Dominated by rugged mountain ranges and steep escarpments, ancient highlands and barren valleys, scorched by a relentless desert sun and inhabited almost exclusively by the unique semi-nomadic Himba tribe, Kaokoland is probably Namibia's least visited and accessible, but certainly most fascinating region. Reaching from the Brandberg in the central Namib Desert up to the Kunene River and bordering Angola, Kaokoland covers an area of approximately 50 000km². Even though the areas south and Southwest of Sesfontein down to the Brandberg and Uis are regarded as Damaraland, this delimitation is of political origin while geographically it is part of Kaokoland. The cattle breeding Himba still freely roam over the wide pastures of the highlands.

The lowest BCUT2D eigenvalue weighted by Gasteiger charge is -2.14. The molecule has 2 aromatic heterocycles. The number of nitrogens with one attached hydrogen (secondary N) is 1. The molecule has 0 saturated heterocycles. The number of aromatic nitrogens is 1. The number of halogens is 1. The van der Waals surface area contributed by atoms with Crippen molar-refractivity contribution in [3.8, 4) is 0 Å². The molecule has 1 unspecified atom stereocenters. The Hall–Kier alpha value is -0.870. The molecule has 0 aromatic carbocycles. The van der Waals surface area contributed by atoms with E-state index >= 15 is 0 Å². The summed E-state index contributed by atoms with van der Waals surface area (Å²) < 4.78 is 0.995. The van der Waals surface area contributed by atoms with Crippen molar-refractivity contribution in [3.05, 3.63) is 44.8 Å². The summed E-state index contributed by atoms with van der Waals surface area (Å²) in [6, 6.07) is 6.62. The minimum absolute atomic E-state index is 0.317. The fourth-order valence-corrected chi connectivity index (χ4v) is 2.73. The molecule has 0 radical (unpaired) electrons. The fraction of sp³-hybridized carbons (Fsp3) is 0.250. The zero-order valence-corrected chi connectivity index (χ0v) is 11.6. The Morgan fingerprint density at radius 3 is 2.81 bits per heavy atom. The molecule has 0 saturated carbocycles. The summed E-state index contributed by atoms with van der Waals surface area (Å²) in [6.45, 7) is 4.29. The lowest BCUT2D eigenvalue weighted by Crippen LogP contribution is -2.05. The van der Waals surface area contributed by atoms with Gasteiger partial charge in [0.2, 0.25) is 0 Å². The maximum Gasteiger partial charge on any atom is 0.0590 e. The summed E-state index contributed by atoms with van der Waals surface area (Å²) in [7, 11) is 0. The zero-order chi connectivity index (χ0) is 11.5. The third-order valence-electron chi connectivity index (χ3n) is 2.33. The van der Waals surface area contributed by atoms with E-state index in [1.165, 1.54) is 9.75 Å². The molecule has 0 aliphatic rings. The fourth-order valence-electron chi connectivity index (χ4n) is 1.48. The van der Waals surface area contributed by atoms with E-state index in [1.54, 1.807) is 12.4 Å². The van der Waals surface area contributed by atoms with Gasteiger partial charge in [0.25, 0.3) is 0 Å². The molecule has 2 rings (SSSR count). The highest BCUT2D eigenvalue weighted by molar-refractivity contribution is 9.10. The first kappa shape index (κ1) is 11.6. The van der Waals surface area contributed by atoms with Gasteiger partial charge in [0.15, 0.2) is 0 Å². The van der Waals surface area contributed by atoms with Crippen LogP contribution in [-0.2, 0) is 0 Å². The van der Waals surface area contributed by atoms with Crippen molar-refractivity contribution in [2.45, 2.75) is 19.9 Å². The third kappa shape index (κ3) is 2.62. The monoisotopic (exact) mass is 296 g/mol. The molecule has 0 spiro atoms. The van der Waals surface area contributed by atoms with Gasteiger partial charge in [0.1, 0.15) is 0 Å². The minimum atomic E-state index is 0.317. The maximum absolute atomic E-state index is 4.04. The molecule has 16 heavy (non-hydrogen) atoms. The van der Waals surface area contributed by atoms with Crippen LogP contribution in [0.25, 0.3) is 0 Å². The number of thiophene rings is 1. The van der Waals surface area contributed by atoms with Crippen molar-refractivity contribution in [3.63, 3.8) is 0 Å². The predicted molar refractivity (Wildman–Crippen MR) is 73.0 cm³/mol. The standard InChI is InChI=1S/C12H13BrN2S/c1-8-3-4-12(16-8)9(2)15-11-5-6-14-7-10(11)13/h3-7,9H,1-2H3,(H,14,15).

Wildlife is abundant and varied, offering encounters with the famous desert elephant that roam the riverbeds and adjacent Mopane woodlands in continuous search for food, or numerous herds of mountain zebra and springbok.
Forests of Makalani palms skirt the course of the Kunene River and give shadow at the multitudinous fountains amongst the soft rolling hills of the central plateau. After some good rains, the Marienfluß valley becomes a refuge for immense herds of Oryx, Hartman Zebra and elusive desert elephants. The Kunene River, cut its course through to the Atlantic Ocean leaving behind spectacular water falls such as Ruacana and Epupa.